Irvin Aerospace Selected to Design Parachutes for NASA’s Orion Spacecraft
Santa Ana, CA - 1 November, 2006
Irvin Aerospace, the world’s first parachute engineering, design and manufacturing company founded in 1919, was selected by Jacobs Sverdrup for NASA to develop parachutes for NASA’s Orion Crew Exploration Vehicle (CEV). Following the space shuttles retirement in 2010, NASA plans to replace the aging shuttle fleet with a number of reusable Orion spacecraft. Orion is expected to carry crew members to the International Space Station, the Moon and beyond.
Working with an integrated product team (IPT) that includes NASA, Jacobs Sverdrup, and engineers from Irvin Aerospace, the design team will develop a CEV Parachute Assembly System (CPAS) which is scheduled to begin testing in approximately 6 months.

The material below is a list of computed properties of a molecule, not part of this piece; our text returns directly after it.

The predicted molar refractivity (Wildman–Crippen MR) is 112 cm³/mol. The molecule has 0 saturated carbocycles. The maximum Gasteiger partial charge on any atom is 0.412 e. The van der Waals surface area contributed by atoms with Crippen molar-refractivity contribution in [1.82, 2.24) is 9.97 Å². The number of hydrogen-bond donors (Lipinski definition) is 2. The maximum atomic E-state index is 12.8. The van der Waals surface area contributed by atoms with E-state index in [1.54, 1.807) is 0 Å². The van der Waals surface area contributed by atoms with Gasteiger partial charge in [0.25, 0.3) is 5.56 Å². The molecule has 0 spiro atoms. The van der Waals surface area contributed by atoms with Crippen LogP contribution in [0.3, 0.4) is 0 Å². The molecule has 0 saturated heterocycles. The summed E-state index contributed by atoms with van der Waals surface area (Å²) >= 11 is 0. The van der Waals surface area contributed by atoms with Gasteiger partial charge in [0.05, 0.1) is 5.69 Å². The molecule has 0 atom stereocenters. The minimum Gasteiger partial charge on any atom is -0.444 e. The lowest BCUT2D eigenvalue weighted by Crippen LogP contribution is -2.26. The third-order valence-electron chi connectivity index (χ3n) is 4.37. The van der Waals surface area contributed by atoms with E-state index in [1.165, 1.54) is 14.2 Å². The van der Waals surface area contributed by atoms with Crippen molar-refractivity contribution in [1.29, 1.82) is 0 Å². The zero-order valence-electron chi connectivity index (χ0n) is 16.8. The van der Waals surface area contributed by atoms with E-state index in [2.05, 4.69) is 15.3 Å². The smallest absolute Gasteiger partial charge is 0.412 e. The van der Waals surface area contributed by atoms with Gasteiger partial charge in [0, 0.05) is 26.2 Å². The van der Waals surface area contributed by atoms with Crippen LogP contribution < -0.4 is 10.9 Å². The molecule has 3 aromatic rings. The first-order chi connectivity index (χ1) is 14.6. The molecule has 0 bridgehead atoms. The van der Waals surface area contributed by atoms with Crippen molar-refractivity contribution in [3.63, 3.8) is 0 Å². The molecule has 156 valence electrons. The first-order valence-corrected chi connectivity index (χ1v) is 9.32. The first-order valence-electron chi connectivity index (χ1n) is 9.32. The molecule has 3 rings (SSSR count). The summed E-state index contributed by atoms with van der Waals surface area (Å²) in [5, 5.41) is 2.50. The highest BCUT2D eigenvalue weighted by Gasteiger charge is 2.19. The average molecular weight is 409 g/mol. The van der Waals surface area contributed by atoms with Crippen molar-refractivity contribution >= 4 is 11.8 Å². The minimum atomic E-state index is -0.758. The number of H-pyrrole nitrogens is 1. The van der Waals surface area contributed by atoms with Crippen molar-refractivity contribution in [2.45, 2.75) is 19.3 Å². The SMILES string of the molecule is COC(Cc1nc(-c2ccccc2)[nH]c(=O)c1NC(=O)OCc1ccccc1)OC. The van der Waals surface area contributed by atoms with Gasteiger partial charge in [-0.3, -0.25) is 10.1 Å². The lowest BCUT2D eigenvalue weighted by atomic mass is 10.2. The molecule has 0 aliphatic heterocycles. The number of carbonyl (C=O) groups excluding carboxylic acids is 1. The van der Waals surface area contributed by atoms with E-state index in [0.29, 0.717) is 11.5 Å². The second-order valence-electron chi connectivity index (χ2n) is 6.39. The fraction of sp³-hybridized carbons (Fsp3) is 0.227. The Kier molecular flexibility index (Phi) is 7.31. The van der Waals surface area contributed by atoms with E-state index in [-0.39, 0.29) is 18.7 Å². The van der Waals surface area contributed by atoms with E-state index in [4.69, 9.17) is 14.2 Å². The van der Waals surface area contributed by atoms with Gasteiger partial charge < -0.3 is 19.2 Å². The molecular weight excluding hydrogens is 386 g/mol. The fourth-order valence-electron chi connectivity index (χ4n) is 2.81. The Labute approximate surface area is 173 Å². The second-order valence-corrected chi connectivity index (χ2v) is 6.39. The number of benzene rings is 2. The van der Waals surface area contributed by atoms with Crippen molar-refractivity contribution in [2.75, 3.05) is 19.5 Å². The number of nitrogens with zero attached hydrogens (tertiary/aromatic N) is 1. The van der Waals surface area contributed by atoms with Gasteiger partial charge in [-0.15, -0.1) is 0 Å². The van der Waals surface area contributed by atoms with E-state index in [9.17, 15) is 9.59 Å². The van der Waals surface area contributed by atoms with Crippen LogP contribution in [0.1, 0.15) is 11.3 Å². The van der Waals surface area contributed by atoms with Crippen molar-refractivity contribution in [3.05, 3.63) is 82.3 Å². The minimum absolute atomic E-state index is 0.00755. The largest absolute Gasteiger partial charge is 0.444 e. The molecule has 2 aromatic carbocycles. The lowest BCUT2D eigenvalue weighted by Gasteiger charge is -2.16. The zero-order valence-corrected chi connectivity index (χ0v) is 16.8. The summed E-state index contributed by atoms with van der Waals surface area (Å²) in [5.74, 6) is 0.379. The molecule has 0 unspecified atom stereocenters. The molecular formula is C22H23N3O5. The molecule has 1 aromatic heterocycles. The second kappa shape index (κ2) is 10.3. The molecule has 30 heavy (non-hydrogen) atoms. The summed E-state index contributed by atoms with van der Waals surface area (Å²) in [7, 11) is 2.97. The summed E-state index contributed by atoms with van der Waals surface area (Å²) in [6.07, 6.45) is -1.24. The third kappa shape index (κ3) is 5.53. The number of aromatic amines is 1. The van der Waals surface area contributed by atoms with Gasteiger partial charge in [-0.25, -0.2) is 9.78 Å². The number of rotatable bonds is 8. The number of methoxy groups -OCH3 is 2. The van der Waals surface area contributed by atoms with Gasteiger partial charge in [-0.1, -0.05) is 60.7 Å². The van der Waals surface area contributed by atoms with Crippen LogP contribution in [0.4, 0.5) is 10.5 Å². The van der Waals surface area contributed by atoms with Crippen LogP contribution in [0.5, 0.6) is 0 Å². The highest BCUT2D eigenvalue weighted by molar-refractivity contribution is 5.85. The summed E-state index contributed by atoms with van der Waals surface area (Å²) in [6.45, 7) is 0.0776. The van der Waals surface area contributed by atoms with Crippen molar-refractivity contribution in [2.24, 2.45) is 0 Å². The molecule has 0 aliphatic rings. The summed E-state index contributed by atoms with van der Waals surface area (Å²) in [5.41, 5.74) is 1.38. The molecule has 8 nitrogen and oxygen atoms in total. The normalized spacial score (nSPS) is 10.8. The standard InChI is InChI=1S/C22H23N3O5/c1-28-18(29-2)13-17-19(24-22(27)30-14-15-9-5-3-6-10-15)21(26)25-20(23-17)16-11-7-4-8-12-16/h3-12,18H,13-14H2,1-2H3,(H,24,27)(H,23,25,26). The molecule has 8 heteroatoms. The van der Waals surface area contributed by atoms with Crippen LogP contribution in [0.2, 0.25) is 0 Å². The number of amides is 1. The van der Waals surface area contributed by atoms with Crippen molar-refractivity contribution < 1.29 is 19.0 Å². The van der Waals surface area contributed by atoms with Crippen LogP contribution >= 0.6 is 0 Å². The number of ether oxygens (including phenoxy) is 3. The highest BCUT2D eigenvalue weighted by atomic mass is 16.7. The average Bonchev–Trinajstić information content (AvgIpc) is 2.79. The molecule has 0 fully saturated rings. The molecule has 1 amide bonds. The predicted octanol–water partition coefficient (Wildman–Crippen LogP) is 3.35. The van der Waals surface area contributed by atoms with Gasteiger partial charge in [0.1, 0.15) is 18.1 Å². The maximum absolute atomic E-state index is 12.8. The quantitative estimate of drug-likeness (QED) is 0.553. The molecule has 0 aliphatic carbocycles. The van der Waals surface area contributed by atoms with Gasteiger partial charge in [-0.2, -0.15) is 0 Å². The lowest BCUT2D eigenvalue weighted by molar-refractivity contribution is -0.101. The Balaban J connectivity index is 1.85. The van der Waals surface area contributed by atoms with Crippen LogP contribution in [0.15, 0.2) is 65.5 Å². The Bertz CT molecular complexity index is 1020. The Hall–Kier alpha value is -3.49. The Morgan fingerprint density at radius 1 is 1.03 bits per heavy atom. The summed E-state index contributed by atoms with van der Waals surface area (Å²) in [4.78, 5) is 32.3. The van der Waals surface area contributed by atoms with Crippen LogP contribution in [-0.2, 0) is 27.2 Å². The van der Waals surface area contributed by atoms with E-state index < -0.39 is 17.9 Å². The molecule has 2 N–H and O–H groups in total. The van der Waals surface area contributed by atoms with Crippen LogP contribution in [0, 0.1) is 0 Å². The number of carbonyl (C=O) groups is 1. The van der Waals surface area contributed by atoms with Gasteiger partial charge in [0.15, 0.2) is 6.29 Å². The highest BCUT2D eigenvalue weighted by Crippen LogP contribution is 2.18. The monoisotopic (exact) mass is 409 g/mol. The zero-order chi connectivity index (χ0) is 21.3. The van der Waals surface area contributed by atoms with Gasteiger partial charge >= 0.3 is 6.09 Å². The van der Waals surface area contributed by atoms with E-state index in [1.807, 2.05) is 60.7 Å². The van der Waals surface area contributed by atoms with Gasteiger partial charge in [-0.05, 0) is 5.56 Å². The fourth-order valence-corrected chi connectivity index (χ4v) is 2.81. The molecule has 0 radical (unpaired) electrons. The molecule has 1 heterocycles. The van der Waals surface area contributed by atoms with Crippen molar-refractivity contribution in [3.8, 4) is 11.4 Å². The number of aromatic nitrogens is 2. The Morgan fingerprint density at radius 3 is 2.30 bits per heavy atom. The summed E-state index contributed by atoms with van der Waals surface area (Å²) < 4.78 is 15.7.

“We are extremely pleased with the opportunity to work with Jacobs and NASA” said Dave Berry, President of Irvin Aerospace. “Our company is very proud to be selected and we will focus our energies on working together in support of our Nation’s Space Program”.
Irvin is also working with NASA’s Langley Research Center to explore the suitability of a Landing Airbag System for the final landing attenuation for the Orion spacecraft. Irvin was recently awarded a development contract from Rocketplane Kistler under NASA’s recent Commercial Orbital Transpiration Services (COTS) program to complete the development of the RpK K-1 vehicle to provide commercial cargo deliver and eventually crew delivery services to the International Space Station.
The Orion contract award will add 10-15 engineering positions at Irvin’s Santa Ana, California headquarters as well as a number of high skilled manufacturing positions. In addition, the RpK COTS award is expected to provide a similar number of engineering and manufacturing jobs.